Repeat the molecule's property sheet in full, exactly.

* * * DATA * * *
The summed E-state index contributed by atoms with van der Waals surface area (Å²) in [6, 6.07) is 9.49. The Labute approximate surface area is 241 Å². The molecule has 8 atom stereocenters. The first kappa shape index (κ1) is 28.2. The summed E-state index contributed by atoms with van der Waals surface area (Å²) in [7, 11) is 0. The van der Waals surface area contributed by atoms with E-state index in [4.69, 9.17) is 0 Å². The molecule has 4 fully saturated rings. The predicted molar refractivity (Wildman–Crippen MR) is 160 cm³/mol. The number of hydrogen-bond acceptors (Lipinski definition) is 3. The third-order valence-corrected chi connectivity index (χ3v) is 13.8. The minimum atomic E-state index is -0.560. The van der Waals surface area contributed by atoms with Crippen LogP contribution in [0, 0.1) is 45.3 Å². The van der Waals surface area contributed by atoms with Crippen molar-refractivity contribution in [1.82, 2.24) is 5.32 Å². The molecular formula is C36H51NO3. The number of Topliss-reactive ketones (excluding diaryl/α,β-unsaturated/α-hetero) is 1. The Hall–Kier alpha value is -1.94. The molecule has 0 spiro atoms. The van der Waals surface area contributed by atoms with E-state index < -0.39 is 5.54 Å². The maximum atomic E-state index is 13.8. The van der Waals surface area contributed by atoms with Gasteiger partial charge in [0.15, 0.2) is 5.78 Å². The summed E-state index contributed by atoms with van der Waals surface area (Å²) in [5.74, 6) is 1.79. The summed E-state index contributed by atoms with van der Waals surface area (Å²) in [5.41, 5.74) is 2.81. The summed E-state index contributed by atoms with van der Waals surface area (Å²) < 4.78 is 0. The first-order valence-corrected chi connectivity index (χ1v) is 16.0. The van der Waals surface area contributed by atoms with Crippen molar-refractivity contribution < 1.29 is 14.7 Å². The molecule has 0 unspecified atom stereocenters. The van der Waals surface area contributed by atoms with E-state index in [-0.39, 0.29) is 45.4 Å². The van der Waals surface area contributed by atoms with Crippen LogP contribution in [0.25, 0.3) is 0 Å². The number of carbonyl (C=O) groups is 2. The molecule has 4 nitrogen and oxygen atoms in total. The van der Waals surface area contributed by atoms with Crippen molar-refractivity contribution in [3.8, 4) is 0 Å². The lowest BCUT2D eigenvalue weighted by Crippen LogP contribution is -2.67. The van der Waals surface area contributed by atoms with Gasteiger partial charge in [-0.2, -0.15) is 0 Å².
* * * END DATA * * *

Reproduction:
The summed E-state index contributed by atoms with van der Waals surface area (Å²) in [6, 6.07) is 9.49. The Labute approximate surface area is 241 Å². The molecule has 8 atom stereocenters. The first kappa shape index (κ1) is 28.2. The summed E-state index contributed by atoms with van der Waals surface area (Å²) in [7, 11) is 0. The van der Waals surface area contributed by atoms with E-state index in [4.69, 9.17) is 0 Å². The molecule has 4 fully saturated rings. The predicted molar refractivity (Wildman–Crippen MR) is 160 cm³/mol. The number of hydrogen-bond acceptors (Lipinski definition) is 3. The third-order valence-corrected chi connectivity index (χ3v) is 13.8. The minimum atomic E-state index is -0.560. The van der Waals surface area contributed by atoms with Crippen LogP contribution in [0, 0.1) is 45.3 Å². The van der Waals surface area contributed by atoms with Crippen molar-refractivity contribution in [1.82, 2.24) is 5.32 Å². The molecular formula is C36H51NO3. The number of Topliss-reactive ketones (excluding diaryl/α,β-unsaturated/α-hetero) is 1. The Hall–Kier alpha value is -1.94. The molecule has 0 spiro atoms. The van der Waals surface area contributed by atoms with E-state index < -0.39 is 5.54 Å². The maximum atomic E-state index is 13.8. The van der Waals surface area contributed by atoms with Gasteiger partial charge in [0.15, 0.2) is 5.78 Å². The summed E-state index contributed by atoms with van der Waals surface area (Å²) in [5.74, 6) is 1.79. The summed E-state index contributed by atoms with van der Waals surface area (Å²) in [5.41, 5.74) is 2.81. The summed E-state index contributed by atoms with van der Waals surface area (Å²) < 4.78 is 0. The first-order valence-corrected chi connectivity index (χ1v) is 16.0. The van der Waals surface area contributed by atoms with Crippen molar-refractivity contribution < 1.29 is 14.7 Å². The molecule has 0 unspecified atom stereocenters. The van der Waals surface area contributed by atoms with E-state index in [-0.39, 0.29) is 45.4 Å². The van der Waals surface area contributed by atoms with Crippen LogP contribution in [0.25, 0.3) is 0 Å². The number of carbonyl (C=O) groups is 2. The molecule has 4 nitrogen and oxygen atoms in total. The van der Waals surface area contributed by atoms with Crippen molar-refractivity contribution in [3.8, 4) is 0 Å². The lowest BCUT2D eigenvalue weighted by Crippen LogP contribution is -2.67. The van der Waals surface area contributed by atoms with Gasteiger partial charge in [-0.2, -0.15) is 0 Å².